Don Kulick | Longreads | June 2019 | 14 minutes (3,788 words)
A few months ago, in April 2019, an eyebrow-raising headline appeared in the British newspaper the Guardian: “Botched penis enlargements: Papua New Guinea doctors warn of nationwide problem.”
The article reported that over the past two years the General Hospital in the country’s capital city, Port Moresby, has treated more than five hundred men who injected baby oil and other foreign substances into their penises to make them bigger. The medical professionals who sounded the alarm about this practice warned that it seems to be widespread and is a growing threat to men’s health throughout the country.
I read this story and sighed. I knew that those doctors were glimpsing only the tip of a ghastly iceberg.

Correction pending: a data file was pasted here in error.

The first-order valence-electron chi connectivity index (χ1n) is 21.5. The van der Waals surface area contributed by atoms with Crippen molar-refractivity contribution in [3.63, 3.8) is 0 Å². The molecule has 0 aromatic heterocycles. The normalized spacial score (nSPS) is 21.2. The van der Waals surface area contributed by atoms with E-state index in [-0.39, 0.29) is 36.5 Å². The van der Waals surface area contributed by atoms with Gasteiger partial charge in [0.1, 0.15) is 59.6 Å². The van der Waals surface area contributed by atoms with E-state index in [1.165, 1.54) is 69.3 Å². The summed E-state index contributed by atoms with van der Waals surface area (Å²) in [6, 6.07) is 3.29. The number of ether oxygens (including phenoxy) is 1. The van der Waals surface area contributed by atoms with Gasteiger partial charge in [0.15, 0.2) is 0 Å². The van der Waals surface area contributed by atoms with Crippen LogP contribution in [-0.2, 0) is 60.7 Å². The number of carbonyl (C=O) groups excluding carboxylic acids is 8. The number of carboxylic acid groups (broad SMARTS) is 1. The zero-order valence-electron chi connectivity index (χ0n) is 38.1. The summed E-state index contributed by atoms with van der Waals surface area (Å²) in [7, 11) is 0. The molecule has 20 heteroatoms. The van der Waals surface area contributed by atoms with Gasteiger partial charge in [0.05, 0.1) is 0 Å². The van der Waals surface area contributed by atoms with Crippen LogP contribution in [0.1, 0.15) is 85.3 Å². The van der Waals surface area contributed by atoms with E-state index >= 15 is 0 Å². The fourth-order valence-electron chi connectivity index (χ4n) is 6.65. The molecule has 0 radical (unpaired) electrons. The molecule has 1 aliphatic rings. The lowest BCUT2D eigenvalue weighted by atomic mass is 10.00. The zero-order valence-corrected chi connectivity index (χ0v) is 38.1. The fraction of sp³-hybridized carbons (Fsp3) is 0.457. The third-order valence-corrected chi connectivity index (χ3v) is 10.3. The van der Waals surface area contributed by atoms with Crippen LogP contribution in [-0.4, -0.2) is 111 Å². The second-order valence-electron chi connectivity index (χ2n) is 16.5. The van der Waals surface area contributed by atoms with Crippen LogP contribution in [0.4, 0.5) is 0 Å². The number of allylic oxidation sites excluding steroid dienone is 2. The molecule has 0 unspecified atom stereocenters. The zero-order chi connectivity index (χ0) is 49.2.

Only a few weeks before the Guardian article appeared, I had returned to Gapun, a remote village in an all-but-forgotten corner of Papua New Guinea where I have been doing anthropological research for the past thirty years. The village is much further off the beaten path than any doctor working at Port Moresby General Hospital is likely to have traveled. Getting there from the nearest town can take two days, but this time I made it in a record fourteen hours.
Leaving from the nearest town with my traveling companions — three health workers from a local NGO — I rode in the back of a truck with no shock absorbers on an unpaved road cratered with potholes. For nine hours. At the end of the road we climbed into a flimsy outboard motor-powered canoe, bobbing on ocean waves up the coast before entering an immense mangrove lagoon and, after three hours, arriving at the end of a shallow, narrow creek. From there, we shouldered our bags and trekked for an hour, through viscous mud and clouds of mosquitoes, across slim slippery waterlogged poles that villagers call “bridges.”
Finally we arrived in the small windless slit in the rainforest that is Gapun; a village with a usual population of about two hundred people. Read more…